Internet Explorer has a new feature since IE9 RC: adding <-loopback> to the proxy bypass list causes WinInet (the network library used by IE) to send requests destined for localhost and 127.0.0.1 through the defined proxy.

Here's the original announcement by @EricLaw: http://blogs.msdn.com/b/fiddler/archive/2011/02/10/fiddler-is-better-with-internet-explorer-9.aspx

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make sure Monitor all connections is ticked. it does not work for me maybe port is diffren i need yo see httprequest to my site from gmail my site is on win xp and iis5(my own machine)

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Windows XP:

Be sure to set to click the settings button for each of the items in the "Dial-up and Virtual Private Network settings" listbox in the "Connections" tab of the "Internet Options" control panel applet.

I noticed that Fiddler would stop using the "LAN settings" configuration once I connected to my VPN. Even if the traffic wasn't going through the VPN.

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For Fiddler to capture traffic from localhost on local IIS, there are 3 steps (It worked on my computer):

  1. Click Tools > Fiddler Options. Ensure Allow remote clients to connect is checked. Close Fiddler.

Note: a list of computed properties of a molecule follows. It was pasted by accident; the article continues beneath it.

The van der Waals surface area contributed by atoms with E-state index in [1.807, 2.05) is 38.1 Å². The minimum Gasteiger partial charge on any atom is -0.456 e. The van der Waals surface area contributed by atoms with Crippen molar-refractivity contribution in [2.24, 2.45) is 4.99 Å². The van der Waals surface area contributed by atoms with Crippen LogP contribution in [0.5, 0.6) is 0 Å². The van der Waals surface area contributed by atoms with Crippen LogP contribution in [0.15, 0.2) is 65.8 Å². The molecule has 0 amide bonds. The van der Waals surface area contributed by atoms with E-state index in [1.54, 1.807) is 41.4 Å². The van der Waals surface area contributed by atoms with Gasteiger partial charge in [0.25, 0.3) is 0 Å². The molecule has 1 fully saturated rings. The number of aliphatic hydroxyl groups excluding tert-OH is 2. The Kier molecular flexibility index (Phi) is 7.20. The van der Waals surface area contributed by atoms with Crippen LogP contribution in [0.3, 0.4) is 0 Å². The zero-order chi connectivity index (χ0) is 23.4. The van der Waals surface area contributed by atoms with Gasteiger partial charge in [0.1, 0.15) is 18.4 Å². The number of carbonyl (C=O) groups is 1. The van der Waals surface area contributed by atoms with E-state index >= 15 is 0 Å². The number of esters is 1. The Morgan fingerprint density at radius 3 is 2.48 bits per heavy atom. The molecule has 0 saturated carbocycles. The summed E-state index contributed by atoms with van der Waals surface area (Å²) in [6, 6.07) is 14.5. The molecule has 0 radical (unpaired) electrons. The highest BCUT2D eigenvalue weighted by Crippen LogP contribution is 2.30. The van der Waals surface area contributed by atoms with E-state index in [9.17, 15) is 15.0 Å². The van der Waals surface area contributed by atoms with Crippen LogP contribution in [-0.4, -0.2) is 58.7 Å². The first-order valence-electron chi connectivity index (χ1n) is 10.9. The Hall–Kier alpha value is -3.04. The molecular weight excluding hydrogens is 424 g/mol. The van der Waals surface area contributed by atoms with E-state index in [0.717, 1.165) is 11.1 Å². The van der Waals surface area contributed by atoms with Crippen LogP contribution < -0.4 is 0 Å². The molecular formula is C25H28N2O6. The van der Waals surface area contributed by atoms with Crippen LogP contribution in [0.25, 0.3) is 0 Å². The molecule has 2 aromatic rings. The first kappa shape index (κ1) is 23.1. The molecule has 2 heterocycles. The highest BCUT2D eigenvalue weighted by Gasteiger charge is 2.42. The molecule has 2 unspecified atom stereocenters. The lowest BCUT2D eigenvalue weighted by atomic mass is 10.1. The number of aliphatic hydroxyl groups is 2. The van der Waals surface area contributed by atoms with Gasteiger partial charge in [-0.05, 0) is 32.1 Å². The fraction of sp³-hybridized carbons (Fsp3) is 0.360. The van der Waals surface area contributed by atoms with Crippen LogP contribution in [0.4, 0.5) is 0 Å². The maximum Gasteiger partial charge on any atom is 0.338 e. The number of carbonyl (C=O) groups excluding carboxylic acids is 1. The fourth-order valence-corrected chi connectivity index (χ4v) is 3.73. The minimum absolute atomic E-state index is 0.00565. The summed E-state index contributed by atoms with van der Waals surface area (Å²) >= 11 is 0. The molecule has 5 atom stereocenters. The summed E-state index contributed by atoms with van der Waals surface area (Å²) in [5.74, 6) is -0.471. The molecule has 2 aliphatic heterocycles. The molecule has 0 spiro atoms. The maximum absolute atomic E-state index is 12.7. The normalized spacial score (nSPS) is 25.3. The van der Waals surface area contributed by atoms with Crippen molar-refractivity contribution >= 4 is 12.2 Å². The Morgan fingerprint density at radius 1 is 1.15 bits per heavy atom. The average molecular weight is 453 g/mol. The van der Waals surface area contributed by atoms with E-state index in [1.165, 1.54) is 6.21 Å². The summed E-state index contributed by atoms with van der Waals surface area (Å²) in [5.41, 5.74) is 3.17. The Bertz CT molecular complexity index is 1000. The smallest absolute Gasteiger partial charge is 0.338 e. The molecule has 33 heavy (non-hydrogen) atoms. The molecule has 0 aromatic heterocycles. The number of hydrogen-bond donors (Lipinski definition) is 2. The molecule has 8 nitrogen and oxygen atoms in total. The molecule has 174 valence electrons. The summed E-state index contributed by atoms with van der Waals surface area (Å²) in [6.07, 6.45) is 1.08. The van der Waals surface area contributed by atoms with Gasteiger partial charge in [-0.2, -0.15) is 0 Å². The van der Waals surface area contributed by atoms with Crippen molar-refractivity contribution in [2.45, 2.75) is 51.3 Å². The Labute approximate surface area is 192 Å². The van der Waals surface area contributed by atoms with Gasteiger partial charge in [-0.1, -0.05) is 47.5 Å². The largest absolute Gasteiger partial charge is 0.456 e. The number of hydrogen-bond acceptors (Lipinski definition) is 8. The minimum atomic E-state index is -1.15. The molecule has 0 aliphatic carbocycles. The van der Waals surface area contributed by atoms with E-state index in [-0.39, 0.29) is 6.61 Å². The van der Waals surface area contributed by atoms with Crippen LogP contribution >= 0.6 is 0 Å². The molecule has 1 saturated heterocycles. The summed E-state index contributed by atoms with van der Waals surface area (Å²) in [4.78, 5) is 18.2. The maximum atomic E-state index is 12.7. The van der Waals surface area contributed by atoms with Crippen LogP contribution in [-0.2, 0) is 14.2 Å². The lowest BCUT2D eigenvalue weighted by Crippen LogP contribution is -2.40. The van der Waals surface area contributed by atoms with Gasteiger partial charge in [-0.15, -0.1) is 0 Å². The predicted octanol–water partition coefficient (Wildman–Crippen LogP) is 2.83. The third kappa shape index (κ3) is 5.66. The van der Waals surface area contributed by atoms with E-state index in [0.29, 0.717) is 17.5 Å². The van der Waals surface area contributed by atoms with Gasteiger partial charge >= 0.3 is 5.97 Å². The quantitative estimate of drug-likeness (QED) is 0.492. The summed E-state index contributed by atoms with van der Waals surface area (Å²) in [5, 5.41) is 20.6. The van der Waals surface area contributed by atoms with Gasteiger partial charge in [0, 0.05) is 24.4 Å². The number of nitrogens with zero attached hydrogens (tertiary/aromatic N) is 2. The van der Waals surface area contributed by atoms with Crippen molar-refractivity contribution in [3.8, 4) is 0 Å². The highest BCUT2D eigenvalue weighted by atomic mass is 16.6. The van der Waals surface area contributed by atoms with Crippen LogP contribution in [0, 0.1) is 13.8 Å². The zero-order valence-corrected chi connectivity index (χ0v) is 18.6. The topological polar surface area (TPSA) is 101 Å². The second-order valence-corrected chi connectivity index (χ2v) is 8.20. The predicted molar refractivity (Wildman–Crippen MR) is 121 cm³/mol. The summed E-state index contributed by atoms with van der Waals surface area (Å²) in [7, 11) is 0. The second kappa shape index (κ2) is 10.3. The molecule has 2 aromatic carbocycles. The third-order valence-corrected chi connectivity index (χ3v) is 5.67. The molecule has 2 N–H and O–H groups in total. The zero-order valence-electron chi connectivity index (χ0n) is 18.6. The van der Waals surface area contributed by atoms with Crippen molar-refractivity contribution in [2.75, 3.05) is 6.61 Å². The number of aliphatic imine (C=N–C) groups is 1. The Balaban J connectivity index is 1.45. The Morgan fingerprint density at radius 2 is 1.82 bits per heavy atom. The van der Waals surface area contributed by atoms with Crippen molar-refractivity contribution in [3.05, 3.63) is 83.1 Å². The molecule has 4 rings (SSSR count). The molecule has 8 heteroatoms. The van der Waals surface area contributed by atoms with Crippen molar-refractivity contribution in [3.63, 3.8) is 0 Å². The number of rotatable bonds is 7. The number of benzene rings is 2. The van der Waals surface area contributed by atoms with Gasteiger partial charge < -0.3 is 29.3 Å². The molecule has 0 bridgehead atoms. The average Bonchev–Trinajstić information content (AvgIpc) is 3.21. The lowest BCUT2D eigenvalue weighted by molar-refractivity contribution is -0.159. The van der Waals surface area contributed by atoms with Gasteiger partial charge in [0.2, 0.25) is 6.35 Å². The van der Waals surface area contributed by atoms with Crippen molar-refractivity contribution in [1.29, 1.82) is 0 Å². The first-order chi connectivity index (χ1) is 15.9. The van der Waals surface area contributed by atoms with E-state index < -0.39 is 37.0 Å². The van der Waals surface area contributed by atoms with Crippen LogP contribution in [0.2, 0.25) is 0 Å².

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  1. Create a new DWORD named ReverseProxyForPort inside KEY_CURRENT_USER\SOFTWARE\Microsoft\Fiddler2. Set the DWORD to port 80 (choose decimal here). Restart Fiddler.

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  1. Add port 8888 to the addresses defined in your client. For example localhost:8888/MyService/WebAPI/v1/
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This is setting it as reverse proxy, right? –  erm3nda Apr 17 at 21:33
    
Yes, this settings makes the fiddler running as reverse proxy, such that it forwards inbound requests to a different port. In this example it forwards requests made to port 8888 to 80. –  ozanmut Apr 18 at 14:24
    
The most complex to me was to fully ignore localhost and send all the other traffic to being processed by fiddler. You must bypass localhost, BUT also, exclude it withing your functions. (you can try with hide 304 rule for testing purpose.). So i ended excluding it the following way if ((m_EnableProxy) && !(oSession.host =="127.0.0.1" || oSession.host =="localhost" || oSession.host =="ipv4.fiddler")) { oSession["X-OverrideGateway"] = "socks=127.0.0.1:8080"; oSession["ui-backcolor"] = "#EFEF9F"; }. This function should be onBeforeRequest. –  erm3nda Apr 18 at 19:11

Fiddler v4.5.1.0 will allow you to go to replace "localhost" with "localhost.fiddler", and present localhost as the host name for the receiving server running on your machine.

This avoids "host not recognised" errors when connecting to WCF services with the built in web server that visual studio uses.

i.e. Instead of http://localhost:51900/service.wcf you can use http://localhost.fiddler:51900/service.wcf

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Go to Tools, Fiddler Options ..., select the Connections tab, then make sure Monitor all connections is ticked. Like Antony Scott said, but also make sure that the "Web Sessions" pane is set to "Capturing" and [ "Web Browsers" OR "All Processes" ]. Looks like the default is "Non-Browser".